The term hasn't been talked about on linguistics blogs that I know of (Mr V says, without doing a careful search), but Ben Zimmer never misses anything and he's dealt with it briefly at Double-Tongued, here. He points out the derivational connection to truther, the term for those who doubt the generally accepted view of the 9/11 attacks. In "Among the new words" (2008, vol. 83.3, p. 355), American Speech dealt with truther at some length. Here's their intro:
truther, Truther n [from truth + -er; perhaps influenced semantically by liar] Person who believes that he or she knows the truth behind some event, especially in contrast to the generally accepted explanation (compare conspiracy theorist [OEDas 1964])Anyway, a tiny question: truther clearly has to be pronounced with a voiceless [θ], parallel to the name Luther. But with birther, we have the noun birth with [θ] and the verb to birth with [ð]. (There's a set of alternations like that, including tooth/teeth vs. to teethe. A story for another day.) I think I've only heard birther pronounced with [θ], but it doesn't actually sound all that bad to me with [ð]. Surely that form's not possible, is it?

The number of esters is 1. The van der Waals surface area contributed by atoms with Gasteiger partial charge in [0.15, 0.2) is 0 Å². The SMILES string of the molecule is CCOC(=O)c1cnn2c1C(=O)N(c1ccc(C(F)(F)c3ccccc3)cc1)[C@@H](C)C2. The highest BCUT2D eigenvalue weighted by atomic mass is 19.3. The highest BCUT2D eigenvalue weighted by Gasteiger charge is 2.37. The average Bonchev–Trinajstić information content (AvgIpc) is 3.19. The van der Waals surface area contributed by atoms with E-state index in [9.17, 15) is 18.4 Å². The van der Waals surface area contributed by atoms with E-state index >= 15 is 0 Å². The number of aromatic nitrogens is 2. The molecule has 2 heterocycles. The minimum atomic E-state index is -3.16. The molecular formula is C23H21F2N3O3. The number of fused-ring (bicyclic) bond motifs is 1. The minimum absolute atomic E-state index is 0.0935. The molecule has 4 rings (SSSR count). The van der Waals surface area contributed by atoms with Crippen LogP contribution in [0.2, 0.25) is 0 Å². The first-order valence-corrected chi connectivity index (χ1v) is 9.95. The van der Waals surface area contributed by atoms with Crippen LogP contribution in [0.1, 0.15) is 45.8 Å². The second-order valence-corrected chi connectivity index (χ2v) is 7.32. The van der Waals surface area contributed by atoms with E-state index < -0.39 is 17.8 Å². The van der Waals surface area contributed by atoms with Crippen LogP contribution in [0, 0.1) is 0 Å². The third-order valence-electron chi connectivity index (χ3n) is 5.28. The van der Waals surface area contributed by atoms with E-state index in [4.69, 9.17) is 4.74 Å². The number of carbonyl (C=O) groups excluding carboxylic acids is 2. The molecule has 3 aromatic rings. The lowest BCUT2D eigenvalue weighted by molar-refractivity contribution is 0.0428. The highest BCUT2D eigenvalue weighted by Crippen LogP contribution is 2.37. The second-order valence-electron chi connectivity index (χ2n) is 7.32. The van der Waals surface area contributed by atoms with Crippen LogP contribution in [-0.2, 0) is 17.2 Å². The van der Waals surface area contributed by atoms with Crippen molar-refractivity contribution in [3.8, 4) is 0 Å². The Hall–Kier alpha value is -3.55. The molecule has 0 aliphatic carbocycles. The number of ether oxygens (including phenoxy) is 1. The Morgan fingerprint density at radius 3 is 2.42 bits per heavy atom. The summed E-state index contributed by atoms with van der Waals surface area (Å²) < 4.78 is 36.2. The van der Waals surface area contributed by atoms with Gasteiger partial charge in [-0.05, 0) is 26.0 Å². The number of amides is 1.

Image from TPM.